Exactly a year ago,  I appeared at the doctor's office experiencing chest pains.  After a brief conversation and some poking and prodding, I was sent off to the Emergency Room.  A survivor of heart disease, with two stents in my cardiac arteries, it seems "better safe than sorry" was the maxim of the day.  I wrote about the experience the next day and, still kicking a year later,  I would like to share it again here.   
One Love, Lance )

Knocking at Heaven's Door
Originally Posted, May 2, 2014

"One of my favorite subjects of contemplation is this question: 
“Since death is certain, but the time of death is uncertain, 
what is the most important thing?”
-- Pema Chodron, 

"When you practice looking deeply, you see your true nature of no birth, no death; no being, no non-being; no coming, no going; no same, no different. 
When you see this, you are free from fear. "
-- Thich Nhat Hanh, 
No Death, No Fear

Hospitals have never been among my favorite places -- even as a visitor.  

I'm certainly grateful that the subject of Death has been a focal point of Practice, study, and conversation in my life recently, because yesterday I found myself in the emergency room of the local hospital with oxygen tubes at my nostrils, wired to a couple of machines listening to the someone crying down the hall.  I hadn't recognized that sound as crying until the young woman who arrived to take blood samples said, "She's really having a hard time of it." I had just experienced the sound as another background sound among the whirrs, buzzes, clicks, and beeps of this busy small town medical center.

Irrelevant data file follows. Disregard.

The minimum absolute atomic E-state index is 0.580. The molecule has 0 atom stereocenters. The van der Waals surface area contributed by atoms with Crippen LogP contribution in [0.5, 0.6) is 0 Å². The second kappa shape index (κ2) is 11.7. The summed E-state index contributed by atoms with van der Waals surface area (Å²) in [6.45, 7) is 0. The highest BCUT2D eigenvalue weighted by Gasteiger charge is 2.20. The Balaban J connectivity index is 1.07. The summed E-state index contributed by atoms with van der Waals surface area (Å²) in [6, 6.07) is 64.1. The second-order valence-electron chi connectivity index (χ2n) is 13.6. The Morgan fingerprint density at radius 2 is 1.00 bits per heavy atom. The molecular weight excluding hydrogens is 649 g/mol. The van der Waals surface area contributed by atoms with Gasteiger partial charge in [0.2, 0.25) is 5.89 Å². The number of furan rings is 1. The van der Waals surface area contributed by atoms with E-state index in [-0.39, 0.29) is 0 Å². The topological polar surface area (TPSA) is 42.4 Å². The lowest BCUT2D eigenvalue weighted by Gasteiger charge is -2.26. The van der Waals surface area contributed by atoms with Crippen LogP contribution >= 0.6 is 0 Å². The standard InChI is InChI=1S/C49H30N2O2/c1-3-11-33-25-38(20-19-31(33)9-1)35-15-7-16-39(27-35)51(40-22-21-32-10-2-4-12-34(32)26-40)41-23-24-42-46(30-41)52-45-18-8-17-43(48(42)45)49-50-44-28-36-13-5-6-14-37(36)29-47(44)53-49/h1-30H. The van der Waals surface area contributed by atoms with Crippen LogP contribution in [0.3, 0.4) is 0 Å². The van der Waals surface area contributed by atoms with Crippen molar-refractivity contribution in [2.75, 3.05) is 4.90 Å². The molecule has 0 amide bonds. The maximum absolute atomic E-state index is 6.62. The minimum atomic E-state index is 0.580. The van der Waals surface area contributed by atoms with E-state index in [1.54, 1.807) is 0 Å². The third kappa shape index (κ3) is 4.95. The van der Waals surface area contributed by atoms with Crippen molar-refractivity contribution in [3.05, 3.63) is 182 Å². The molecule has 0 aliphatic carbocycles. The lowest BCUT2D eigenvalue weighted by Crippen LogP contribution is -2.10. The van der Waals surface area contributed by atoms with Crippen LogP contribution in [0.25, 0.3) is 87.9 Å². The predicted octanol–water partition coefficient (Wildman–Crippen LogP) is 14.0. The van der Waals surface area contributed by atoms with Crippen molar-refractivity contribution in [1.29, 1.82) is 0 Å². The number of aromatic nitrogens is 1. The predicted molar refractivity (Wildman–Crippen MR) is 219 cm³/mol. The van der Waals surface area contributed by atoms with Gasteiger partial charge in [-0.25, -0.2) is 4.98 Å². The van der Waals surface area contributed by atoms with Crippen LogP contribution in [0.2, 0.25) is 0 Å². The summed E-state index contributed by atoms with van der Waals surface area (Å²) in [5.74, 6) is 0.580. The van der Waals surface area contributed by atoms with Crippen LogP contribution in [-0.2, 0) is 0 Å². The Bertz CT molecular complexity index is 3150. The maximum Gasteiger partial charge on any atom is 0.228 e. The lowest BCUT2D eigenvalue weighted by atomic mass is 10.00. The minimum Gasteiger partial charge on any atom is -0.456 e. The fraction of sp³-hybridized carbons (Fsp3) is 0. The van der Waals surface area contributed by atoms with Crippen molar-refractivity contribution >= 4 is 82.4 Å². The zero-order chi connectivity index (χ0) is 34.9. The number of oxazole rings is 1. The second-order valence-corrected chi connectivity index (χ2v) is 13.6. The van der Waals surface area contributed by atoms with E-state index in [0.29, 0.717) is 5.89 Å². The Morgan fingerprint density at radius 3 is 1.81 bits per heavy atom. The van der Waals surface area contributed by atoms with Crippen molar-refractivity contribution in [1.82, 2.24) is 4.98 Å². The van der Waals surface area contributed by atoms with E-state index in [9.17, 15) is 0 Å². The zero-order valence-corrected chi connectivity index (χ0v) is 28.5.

I had been laying there for close to an hour at that point, meditating whenever I wasn't being conscientiously poked and prodded (verbally or physically) by the staff.  Earlier that day I had arrived at the clinic of my primary care physician to explore a nagging chest pain that I had been experiencing for awhile.  Since I have a history of cardiac disease and live with two stents installed in my heart, she had concluded it was probably wise to get to the ER and run the standard tests to determine whether my ticker was firing on all cylinders or not.  

Now, laying there in the ER,  touched by the compassion of the young technicians voice,  I had turned my attention to the sound down the hall.  The distress of the person was apparent.   As often happens these days when i notice an emotional discomfort, my first thought was to begin Tonglen practice. Already fairly adrift in a clear, relaxed and spacious awareness, I drew the sound and those feelings into my heart on the in-breath, then released with the outbreath into the caring spaciousness of my heartfelt wishes for that person to be at peace.   The moment I began,  I heard the blood technician's voice asking, "are you okay?"